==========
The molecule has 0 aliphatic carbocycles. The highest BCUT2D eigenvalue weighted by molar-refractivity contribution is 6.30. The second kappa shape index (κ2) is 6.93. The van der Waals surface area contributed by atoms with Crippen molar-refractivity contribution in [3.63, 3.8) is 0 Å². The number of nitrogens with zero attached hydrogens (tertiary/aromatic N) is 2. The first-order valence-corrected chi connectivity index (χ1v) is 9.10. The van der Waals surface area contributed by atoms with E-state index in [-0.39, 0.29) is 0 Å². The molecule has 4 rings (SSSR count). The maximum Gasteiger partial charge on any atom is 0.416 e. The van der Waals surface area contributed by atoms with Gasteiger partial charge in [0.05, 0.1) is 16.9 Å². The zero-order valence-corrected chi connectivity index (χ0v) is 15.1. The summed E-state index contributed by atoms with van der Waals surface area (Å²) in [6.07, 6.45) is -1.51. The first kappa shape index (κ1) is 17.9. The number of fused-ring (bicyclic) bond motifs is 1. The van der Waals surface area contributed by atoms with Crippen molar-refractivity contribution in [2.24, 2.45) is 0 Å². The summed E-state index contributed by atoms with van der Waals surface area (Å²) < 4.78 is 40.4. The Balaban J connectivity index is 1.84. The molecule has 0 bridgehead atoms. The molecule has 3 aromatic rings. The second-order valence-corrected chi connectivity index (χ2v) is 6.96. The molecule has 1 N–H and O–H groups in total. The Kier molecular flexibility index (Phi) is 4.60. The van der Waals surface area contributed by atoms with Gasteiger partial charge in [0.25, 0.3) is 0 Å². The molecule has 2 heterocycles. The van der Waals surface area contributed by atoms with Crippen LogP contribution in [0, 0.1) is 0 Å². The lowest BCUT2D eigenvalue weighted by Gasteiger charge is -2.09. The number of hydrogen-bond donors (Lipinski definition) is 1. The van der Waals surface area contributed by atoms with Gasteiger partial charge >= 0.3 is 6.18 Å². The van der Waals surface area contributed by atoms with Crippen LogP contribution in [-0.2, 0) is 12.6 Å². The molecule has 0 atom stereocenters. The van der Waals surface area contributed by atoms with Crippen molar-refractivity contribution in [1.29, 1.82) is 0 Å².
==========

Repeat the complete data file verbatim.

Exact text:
The molecule has 0 aliphatic carbocycles. The highest BCUT2D eigenvalue weighted by molar-refractivity contribution is 6.30. The second kappa shape index (κ2) is 6.93. The van der Waals surface area contributed by atoms with Crippen molar-refractivity contribution in [3.63, 3.8) is 0 Å². The number of nitrogens with zero attached hydrogens (tertiary/aromatic N) is 2. The first-order valence-corrected chi connectivity index (χ1v) is 9.10. The van der Waals surface area contributed by atoms with E-state index in [-0.39, 0.29) is 0 Å². The molecule has 4 rings (SSSR count). The maximum Gasteiger partial charge on any atom is 0.416 e. The van der Waals surface area contributed by atoms with Gasteiger partial charge in [0.05, 0.1) is 16.9 Å². The zero-order valence-corrected chi connectivity index (χ0v) is 15.1. The summed E-state index contributed by atoms with van der Waals surface area (Å²) in [6.07, 6.45) is -1.51. The first kappa shape index (κ1) is 17.9. The number of fused-ring (bicyclic) bond motifs is 1. The van der Waals surface area contributed by atoms with Crippen molar-refractivity contribution in [2.24, 2.45) is 0 Å². The summed E-state index contributed by atoms with van der Waals surface area (Å²) < 4.78 is 40.4. The Balaban J connectivity index is 1.84. The molecule has 0 bridgehead atoms. The molecule has 3 aromatic rings. The second-order valence-corrected chi connectivity index (χ2v) is 6.96. The molecule has 1 N–H and O–H groups in total. The Kier molecular flexibility index (Phi) is 4.60. The van der Waals surface area contributed by atoms with Gasteiger partial charge in [0.25, 0.3) is 0 Å². The molecule has 2 heterocycles. The van der Waals surface area contributed by atoms with Crippen LogP contribution in [0, 0.1) is 0 Å². The lowest BCUT2D eigenvalue weighted by Gasteiger charge is -2.09. The number of hydrogen-bond donors (Lipinski definition) is 1. The van der Waals surface area contributed by atoms with Gasteiger partial charge >= 0.3 is 6.18 Å². The van der Waals surface area contributed by atoms with Crippen LogP contribution in [-0.2, 0) is 12.6 Å². The molecule has 0 atom stereocenters. The van der Waals surface area contributed by atoms with Crippen molar-refractivity contribution in [1.29, 1.82) is 0 Å².